Mr. Darcy:   You are dancing with the only handsome girl in the room.

Mr. Bingley:   Oh, she is the most beautiful creature I ever beheld!  But there is one of her sisters sitting down just behind you, who is very pretty, and I dare say very agreeable. 

Mr. Darcy:   Which do you mean?  (He turns to make eye contact with Elizabeth and then turns back)  She is tolerable, but not handsome enough to tempt  me.  You had better return to your partner and enjoy her smiles, for you are wasting your time with me.  

(Elizabeth rises, staring at Darcy.  He turns toward her as though he feels her gaze.  The music and lights fade and a spot is left briefly on Darcy and Elizabeth before the stage goes black)

Act One – Scene Three:

(The female Bennet family members enter the parlor to find Mr. Bennet dozing in a chair.  A servant follows them in, collects bonnets and cloaks and exits.  Kitty, Mary and Lydia follow  after kissing their father and saying goodnight.  Elizabeth and Jane remain.)

Mrs. Bennet:  Oh! My dear Mr. Bennet.  We have had a most excellent ball.  Jane was so admired!  Mr. Bingley thought her quite beautiful, and danced with her twice!  He has such agreeable manners and is so excessively handsome!  His sisters are also very fine.  Why, I never in all my life saw anything more elegant than their dresses.  I daresay the lace upon Mrs. Hurst’s gown . . .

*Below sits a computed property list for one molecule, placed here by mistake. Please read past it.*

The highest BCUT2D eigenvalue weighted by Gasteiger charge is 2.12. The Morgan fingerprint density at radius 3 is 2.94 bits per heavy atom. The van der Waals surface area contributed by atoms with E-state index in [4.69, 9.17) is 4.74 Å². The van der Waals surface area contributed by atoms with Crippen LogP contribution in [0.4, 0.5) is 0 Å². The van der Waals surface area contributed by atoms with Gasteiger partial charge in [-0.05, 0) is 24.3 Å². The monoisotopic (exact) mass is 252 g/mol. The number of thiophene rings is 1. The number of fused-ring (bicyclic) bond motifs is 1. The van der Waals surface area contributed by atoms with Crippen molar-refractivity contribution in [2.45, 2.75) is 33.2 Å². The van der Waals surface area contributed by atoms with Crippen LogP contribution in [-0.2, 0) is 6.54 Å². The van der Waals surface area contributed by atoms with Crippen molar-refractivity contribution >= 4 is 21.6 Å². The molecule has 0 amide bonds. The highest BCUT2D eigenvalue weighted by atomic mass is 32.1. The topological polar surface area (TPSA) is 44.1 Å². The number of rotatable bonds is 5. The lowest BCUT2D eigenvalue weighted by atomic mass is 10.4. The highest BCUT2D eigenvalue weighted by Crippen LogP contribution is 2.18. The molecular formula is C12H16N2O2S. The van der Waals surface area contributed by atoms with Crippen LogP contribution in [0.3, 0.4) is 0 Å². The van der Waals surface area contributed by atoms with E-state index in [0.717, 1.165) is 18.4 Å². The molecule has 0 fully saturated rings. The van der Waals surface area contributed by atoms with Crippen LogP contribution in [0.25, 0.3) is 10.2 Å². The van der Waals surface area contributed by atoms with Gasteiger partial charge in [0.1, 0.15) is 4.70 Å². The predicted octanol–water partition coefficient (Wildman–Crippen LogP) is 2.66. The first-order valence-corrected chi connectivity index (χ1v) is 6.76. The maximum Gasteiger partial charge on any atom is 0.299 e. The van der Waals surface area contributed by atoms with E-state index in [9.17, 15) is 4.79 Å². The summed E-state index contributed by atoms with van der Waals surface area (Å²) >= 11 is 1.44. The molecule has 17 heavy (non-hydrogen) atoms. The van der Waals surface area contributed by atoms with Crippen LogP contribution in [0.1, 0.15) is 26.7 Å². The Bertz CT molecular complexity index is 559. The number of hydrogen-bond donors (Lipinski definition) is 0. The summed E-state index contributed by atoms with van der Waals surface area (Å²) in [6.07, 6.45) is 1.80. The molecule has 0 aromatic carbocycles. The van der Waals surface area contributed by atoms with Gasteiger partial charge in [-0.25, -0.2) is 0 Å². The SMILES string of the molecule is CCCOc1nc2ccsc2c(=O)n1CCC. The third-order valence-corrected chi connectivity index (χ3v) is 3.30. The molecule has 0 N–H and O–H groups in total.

Mr. Bennet:   Stop!   I refuse to hear any description of finery!

Mrs. Bennet:   Oh, my dear, Mr. Bingley’s friend Mr. Darcy, is quite an odious, horrible man. And he insulted our Lizzy.  Said she was not handsome enough to dance with!   So high and conceited that there was no enduring him!  He walked here, and he walked there, fancying himself so great!  Not handsome enough to dance with!  I only wish you had been there, my dear, to have given him one of your set downs.  I quite detest the man!  (Exit Mr. and Mrs. Bennet on her last line)

Elizabeth: Well . . .?

Jane:   Oh Lizzy, Mr. Bingley is just what a young man ought to be, sensible, good-humored, lively.  And I never saw such happy manners!  So much ease, and with such perfect good breeding!

(Music begins to rise in the background)

I was very much flattered by his asking me to dance a second time.  I did not expect such a compliment.  

Elizabeth:   Did you not?  I did for you.


Jane: (singing)          When he held out his hand and I lifted my eyes

                    Then I paused at the warmth in his glance

                    As I trembled inside at the power of his touch

                    I abandoned myself to the dance. 

      Love’s spell then captured me, 

                    It took me by surprise.

                    Love’s spell enraptured me, 

                    I saw it in his eyes.

Elizabeth: (Spoken) Well, he was very handsome, which a young man ought to be if he possibly can.

Jane: (Singing)        It was more than good looks that enchanted my heart

                  As he led me out on to the floor.


Pride And Prejudice The Musical

No Creators Show

No videos show for this product.

No images show for this product.


Forgot Password?

Join Us